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Environmental enteric dysfunction and systemic inflammation predict reduced weight but not length gain in rural Bangladeshi children

  • Rebecca K. Campbell (a1), Kerry J. Schulze (a1), Saijuddin Shaikh (a1) (a2), Rubhana Raqib (a3), Lee S. F. Wu (a1), Hasmot Ali (a1) (a2), Sucheta Mehra (a1), Keith P. West (a1) and Parul Christian (a1)...


Environmental enteric dysfunction (EED) and systemic inflammation (SI) are common in developing countries and may cause stunting. In Bangladesh, >40 % of preschool children are stunted, but EED and SI contributions are unknown. We aimed to determine the impact of EED and SI (assessed with multiple indicators) on growth in children (n 539) enrolled in a community-based randomised food supplementation trial in rural Bangladesh. EED was defined with faecal myeloperoxidase, α-1 antitrypsin and neopterin and serum endotoxin core antibody and glucagon-like peptide-2, consolidated into gut inflammation (GI) and permeability (GP) scores, and urinary lactulose:mannitol α-1 acid glycoprotein (AGP) characterised SI. Biomarker associations with anthropometry (15-, 18- and 24-month length-for-age (LAZ), weight-for-length (WLZ) and weight-for-age (WAZ) z scores) were examined in pairwise correlations and adjusted mixed-effects regressions. Stunting, wasting and underweight prevalence at 18 months were 45, 15 and 37 %, respectively, with elevated EED and SI markers common. EED and SI were not associated with 15–24-month length trajectory. Elevated (worse) GI and GP scores predicted reduced 18–24-month WLZ change (β −0·01 (se 0·00) z score/month for both). Elevated GP was also associated with reduced 15–18-month WLZ change (β −0·03 (se 0·01) z score/month) and greater 15-month WLZ (β 0·16 (se 0·05)). Higher AGP was associated with reduced prior and increased subsequent WLZ change (β −0·04 (se 0·01) and β 0·02 (se 0·00) z score/month for 15–18 and 18–24 months). The hypothesised link from EED to stunting was not observed in this sample of Bangladeshi 18-month-olds, but the effects of EED on constrained weight gain may have consequences for later linear growth or for other health and development outcomes.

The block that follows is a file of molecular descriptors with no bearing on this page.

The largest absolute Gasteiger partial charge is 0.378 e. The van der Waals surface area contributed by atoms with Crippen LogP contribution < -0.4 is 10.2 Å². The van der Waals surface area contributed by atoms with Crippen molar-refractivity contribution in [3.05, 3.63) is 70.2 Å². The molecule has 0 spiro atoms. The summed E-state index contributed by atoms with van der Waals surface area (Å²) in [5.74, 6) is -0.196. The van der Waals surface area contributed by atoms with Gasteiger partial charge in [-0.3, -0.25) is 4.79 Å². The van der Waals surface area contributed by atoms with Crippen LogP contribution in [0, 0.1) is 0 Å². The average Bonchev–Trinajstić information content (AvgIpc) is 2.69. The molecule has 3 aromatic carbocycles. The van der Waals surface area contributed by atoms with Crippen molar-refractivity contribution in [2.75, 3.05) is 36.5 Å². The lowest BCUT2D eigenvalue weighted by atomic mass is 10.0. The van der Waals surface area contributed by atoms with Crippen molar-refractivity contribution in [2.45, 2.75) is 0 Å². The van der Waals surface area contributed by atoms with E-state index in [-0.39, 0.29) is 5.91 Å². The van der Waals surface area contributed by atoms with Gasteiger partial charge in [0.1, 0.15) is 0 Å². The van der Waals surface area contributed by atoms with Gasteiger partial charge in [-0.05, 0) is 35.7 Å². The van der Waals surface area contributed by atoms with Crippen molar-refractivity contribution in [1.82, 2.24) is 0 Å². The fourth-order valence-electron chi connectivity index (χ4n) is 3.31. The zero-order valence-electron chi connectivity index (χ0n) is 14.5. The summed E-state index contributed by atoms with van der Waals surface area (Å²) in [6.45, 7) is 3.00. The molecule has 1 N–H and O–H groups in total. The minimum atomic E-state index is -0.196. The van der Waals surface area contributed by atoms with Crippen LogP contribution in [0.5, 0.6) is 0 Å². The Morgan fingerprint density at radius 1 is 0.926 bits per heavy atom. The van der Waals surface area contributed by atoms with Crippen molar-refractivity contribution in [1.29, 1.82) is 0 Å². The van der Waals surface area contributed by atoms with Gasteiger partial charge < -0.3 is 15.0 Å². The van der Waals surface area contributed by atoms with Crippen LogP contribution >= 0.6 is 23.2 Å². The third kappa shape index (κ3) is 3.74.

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This is an Open Access article, distributed under the terms of the Creative Commons Attribution licence (, which permits unrestricted re-use, distribution, and reproduction in any medium, provided the original work is properly cited.

Corresponding author

* Corresponding author: K. J. Schulze, email


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